L.A. Law Firm Wins Suit Over Client Raiding : Litigation: A judge ruled that 12 partners who had decided to leave Wyman Bautzer illegally persuaded clients to jump to the new practice they were forming.

TIMES STAFF WRITER

The prominent Los Angeles law firm of Wyman Bautzer Kuchel & Silbert has won a major victory over a group of former partners who left in 1988 and took some of the company's biggest clients with them.

Retired temporary Los Angeles Superior Court Judge Lester E. Olson ruled Monday that partners of Wyman Bautzer--then known as Wyman Bautzer Christensen Kuchel & Silbert--did not force out the group of 12 partners, who were led by a former colleague, Terry N. Christensen. Christensen, who left in 1987 to work for financier Kirk Kerkorian, tried to engineer a return to the firm early in 1988--reportedly as managing partner--but no agreement could be reached.

A split developed, and the 12 Wyman Bautzer partners joined Christensen to form a law firm called Christensen, White, Miller, Fink & Jacobs. The group then sued to dissolve the old Wyman Bautzer partnership, contending that relations had become too bitter for the partners to work together.

Among other things, the Christensen group also objected to the way that 1988 income was distributed after the breakup.

Olson ruled that the Christensen group "improperly solicited" clients of Wyman Bautzer to try to persuade them to leave the firm and hire the Christensen group. This was done even before the Christensen lawyers left Wyman Bautzer, he said. Some of the clients who switched firms were Capital Cities/ABC, MGM/UA and Campbell Soup.

"A certain amount of dissension and angst lurks in the cavernous streets of Century City and pervades the business of the practice of law there and in other parts of metropolitan Los Angeles County," Olson wrote. "Therefore, what might at first blush appear to be insoluble disputes, bitterness and dissension become management problems capable of solution, at least when they are not subjected to the outside interference imposed by Christensen."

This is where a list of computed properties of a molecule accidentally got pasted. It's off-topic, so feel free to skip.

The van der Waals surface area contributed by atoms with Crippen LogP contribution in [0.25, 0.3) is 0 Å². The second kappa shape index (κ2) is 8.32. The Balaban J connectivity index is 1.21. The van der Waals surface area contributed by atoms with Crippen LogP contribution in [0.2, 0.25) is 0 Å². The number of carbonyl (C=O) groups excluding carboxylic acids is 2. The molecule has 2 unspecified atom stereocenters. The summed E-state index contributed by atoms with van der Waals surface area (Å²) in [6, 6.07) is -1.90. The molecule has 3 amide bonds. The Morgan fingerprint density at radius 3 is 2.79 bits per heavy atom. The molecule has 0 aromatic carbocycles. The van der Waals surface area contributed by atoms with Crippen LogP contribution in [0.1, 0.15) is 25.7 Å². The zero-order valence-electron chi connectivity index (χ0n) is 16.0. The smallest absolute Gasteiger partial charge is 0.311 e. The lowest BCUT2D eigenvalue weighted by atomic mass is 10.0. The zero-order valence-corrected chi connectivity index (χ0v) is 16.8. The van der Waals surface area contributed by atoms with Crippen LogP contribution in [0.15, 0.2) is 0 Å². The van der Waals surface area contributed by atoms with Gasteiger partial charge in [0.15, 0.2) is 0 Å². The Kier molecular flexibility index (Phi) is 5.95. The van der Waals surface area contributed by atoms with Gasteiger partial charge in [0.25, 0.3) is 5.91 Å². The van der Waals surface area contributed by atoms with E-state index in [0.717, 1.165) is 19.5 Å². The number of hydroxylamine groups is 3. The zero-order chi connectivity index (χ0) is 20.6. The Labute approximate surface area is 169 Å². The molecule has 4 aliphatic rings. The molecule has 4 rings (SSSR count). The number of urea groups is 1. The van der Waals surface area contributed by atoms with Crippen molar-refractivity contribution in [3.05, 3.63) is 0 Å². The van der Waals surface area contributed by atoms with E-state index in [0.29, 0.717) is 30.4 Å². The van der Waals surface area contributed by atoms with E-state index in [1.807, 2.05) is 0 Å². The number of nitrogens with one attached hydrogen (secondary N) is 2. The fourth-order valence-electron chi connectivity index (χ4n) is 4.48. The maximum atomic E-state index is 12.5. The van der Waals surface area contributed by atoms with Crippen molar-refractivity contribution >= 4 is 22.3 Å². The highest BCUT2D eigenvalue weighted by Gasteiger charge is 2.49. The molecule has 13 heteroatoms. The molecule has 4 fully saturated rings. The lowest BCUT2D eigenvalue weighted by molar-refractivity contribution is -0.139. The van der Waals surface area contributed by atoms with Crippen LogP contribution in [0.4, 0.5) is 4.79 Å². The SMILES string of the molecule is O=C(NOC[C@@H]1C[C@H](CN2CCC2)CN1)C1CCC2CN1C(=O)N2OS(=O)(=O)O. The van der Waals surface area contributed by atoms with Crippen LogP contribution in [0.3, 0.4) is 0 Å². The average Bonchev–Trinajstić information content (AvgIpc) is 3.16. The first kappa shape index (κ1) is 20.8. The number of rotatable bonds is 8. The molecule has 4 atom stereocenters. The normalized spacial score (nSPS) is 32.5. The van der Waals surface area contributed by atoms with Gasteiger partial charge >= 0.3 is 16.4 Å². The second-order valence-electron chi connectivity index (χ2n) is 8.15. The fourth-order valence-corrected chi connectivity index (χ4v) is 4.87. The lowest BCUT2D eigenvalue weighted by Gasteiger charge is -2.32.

Christensen denied that his firm did anything wrong in soliciting clients or in the way the lawyers left Wyman Bautzer.

"Clients have a right to change law firms whenever they want to," he said. Christensen said the firm plans to appeal the decision.

Howard L. Weitzman, a partner with Wyman Bautzer, called the ruling "a complete and total win."

"There's nothing wrong with leaving and going into business for yourself, and there's nothing wrong with competing," Weitzman said. But, he added, "when they actually made the move, they tried to blow up the law firm."

The ruling detailed some contentious doings at Wyman Bautzer, including a "temper tantrum" by one attorney during a partners meeting (he stayed with the firm) and the appropriation by another attorney (who left with the dissidents) of eight choice Dodger season tickets.

At the time, the tickets were the subject of a lawsuit filed by Rosalind Weiner Wyman, widow of one of the law firm's founders. Wyman, who as a member of the Los Angeles City Council was instrumental in bringing the Dodgers to Los Angeles in 1958, contended that the law firm breached an agreement that would have given her the chance to buy the front-row box seats behind the Dodger dugout under certain conditions.

That dispute was smoothed over. The tickets were returned to Wyman Bautzer, and a settlement was negotiated under which Rosalind Wyman gets the seats for one out of every three games.

In the upcoming part of the trial that determines the amount of damages, Christensen White must show "that there is no causal connection between their breach of duty and the loss of certain clients of the old Wyman firm," Olson said. That phase also will determine whether Wyman Bautzer owes Terry Christensen any more money after previously paying him $271,000.

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